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IC1 is an "Operational Amplifer." Essentially an op-amp is a mathematical amplifier. The purpose of all amplifiers are to take a very weak signal and make it stronger, able to "drive" more energy into something, like a speaker. When we say "impedance matching" we mean just this: using something like an amplifier to match an input signal to whatever it is being fed to.

If an op-amp's -input were grounded, and a signal applied to the +input, a larger but identical +output signal would be generated, just like a traditional amplifier. So that is called a non-inverting configuration, since the same signal comes out.

Op-amps have a -input though, which does the reverse: if the +input was grounded, and the signal applied to -input, the opposite signal comes out. So that would be an inverting configuration. This is very useful for many things.

In this schematic, IC1a takes the instrument input (+input) and outputs essentially the same thing to Out1. That is a non-inverting configuration. Out1 is also coupled to the -input of IC1b, which is the inverting configuration, so the opposite signal comes out of Out2.

So Out1 and Out2 are differential outputs, because opposite signals are coming out of them. That's exactly what an XLR cable wants, and due to the physics behind sending signals along cables this way, it is very low-noise.

All of the other components are just for setting the voltage levels right (search for 'resistor divider'), blocking DC voltages (capacitors), and other signal-conditioning needs.

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Olin Lathrop provided you most of the information that you need. There are a couple of other nuances that may not be apparent:

1) Capacitor C4 provides capacitive loading for the signal source. 100 pF might be a little bit high - you may have to experiment with it.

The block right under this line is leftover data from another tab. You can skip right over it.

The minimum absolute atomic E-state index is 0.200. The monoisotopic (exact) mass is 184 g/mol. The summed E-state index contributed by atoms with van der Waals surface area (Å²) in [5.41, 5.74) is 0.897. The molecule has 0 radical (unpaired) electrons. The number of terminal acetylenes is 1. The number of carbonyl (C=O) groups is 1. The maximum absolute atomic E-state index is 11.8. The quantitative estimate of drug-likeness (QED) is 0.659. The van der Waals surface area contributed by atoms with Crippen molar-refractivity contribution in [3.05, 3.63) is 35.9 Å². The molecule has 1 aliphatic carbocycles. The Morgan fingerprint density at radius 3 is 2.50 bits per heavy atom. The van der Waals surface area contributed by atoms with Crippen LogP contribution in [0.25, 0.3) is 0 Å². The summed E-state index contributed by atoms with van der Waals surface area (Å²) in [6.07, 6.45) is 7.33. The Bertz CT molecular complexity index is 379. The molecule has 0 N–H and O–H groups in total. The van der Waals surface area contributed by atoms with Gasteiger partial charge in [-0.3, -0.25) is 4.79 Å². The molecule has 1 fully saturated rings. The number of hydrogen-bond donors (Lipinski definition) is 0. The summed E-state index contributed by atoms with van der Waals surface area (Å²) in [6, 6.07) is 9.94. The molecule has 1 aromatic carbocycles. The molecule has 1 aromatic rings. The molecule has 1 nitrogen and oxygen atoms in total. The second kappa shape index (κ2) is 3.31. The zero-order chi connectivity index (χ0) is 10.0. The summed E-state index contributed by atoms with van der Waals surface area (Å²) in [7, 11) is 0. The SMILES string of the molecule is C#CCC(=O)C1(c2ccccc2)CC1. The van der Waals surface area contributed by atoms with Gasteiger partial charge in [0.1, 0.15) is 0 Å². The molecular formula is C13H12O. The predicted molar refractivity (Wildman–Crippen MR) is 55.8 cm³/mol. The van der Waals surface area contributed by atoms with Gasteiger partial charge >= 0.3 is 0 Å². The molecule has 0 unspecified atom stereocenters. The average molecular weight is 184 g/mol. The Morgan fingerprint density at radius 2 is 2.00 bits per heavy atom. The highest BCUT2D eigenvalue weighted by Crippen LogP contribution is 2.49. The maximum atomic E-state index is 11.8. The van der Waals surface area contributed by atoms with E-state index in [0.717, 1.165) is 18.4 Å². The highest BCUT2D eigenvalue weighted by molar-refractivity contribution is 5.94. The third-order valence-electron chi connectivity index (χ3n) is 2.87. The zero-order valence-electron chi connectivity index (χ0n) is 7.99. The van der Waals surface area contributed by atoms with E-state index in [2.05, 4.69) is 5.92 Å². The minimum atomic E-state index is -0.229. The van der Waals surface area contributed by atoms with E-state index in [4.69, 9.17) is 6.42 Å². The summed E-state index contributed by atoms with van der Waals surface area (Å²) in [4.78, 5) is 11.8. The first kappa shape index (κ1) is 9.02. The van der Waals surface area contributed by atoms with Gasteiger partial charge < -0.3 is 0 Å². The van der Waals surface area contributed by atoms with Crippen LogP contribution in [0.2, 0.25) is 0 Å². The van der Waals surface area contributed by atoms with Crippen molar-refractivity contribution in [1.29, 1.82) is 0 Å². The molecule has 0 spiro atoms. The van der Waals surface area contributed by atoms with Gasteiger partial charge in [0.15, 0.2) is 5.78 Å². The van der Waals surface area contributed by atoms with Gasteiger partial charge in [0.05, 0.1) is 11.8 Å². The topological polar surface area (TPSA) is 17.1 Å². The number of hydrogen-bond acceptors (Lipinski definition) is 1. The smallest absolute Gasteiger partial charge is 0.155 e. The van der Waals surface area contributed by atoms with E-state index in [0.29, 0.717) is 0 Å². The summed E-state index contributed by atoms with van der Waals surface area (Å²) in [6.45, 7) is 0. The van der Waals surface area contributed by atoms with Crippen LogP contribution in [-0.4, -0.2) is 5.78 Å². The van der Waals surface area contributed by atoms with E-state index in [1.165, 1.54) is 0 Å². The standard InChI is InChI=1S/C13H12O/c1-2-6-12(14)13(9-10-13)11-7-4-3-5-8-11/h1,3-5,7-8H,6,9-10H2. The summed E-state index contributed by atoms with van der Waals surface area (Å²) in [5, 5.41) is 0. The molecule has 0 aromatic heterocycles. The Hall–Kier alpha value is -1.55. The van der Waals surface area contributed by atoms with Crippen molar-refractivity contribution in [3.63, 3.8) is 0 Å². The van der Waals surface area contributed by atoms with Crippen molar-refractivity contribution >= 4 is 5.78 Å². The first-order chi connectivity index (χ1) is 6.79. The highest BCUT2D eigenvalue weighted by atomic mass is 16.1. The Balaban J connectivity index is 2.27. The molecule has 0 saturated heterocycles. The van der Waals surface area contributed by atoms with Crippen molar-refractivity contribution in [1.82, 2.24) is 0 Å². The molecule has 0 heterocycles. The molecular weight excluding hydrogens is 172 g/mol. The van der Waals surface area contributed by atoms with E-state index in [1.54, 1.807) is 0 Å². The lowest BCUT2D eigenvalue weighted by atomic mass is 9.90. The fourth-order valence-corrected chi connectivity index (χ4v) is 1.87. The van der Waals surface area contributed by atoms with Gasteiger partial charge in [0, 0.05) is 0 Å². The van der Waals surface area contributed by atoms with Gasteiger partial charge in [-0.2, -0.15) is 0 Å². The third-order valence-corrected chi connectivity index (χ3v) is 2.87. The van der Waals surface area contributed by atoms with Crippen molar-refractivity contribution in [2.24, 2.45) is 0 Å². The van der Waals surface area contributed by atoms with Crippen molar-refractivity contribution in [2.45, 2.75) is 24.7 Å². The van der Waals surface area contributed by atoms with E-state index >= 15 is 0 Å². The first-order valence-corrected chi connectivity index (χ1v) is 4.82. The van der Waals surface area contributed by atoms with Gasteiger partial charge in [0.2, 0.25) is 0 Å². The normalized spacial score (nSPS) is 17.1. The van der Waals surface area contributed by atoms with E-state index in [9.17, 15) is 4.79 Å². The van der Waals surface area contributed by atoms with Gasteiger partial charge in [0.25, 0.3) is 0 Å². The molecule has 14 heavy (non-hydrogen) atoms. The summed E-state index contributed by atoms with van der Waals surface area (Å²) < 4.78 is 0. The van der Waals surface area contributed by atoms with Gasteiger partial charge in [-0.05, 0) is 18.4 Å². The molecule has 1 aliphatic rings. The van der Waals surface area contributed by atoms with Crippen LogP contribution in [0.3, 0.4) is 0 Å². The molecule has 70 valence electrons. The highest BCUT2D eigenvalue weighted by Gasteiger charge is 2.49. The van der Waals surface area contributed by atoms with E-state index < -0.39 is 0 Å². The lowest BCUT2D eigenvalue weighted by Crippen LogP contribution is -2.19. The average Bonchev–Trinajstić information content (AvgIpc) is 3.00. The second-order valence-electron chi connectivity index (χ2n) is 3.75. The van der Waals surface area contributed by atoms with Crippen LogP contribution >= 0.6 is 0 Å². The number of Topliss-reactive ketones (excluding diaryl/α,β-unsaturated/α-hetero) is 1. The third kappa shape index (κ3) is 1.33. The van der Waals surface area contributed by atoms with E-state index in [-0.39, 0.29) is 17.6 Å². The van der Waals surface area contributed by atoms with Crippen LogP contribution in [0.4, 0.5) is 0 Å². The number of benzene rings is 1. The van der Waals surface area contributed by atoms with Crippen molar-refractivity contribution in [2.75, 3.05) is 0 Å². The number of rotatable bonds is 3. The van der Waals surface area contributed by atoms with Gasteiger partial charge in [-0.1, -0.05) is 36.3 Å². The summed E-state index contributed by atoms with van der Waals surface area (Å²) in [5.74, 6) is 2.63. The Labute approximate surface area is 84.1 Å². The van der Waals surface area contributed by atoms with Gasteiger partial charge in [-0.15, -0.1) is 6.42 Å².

It's also going to the wrong place - ideally, the bottom end of C4 should be going to Ground. This reduces noise pickup that slips through the bias voltage divider.

C4 is important because the normal cable and amplifier input impedance and capacitance load the source signal. It's not as much problem with inductive pickups (guitar, etc) but can be a real problem with crystal (piezo) pickups.

The reason that it has so much effect is that the normal cable has a fairly large capacitance. The frequency response of the pickup is altered to have more high-frequency present when the pickup is unloaded. The load capacitance then rolls that high-frequency increase off so as to approximate a flat response.

When you shorten the cable to go to a DI box instead of an amplifier, the capacitance drops. This leads to a rise in the high-frequency response. C4 compensates for that.

2) R2 provides some measure of transient protection should a crystal (piezo) pickup be dropped or otherwise receive a significant impact. These pickups can have an amazingly-high transient output voltage under these conditions. Very fast rise-time but short duration.

Many acoustic instruments use crystal pickups. There are some very-nice sounding crystal pickups available.

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  • \$\begingroup\$ 'C4 is important because the normal cable and amplifier input impedance and capacitance load the source signal'. Isn't this way a total higher load? 'The frequency response of the pickup is altered to have more high-frequency present when the pickup is unloaded'. Where and in which way this happens? 'When you shorten the cable to go to a DI box instead of an amplifier, the capacitance drops'. Why this happens? Many thanks for your time too, i appreciate \$\endgroup\$ – Tonno Subito Apr 30 '15 at 14:43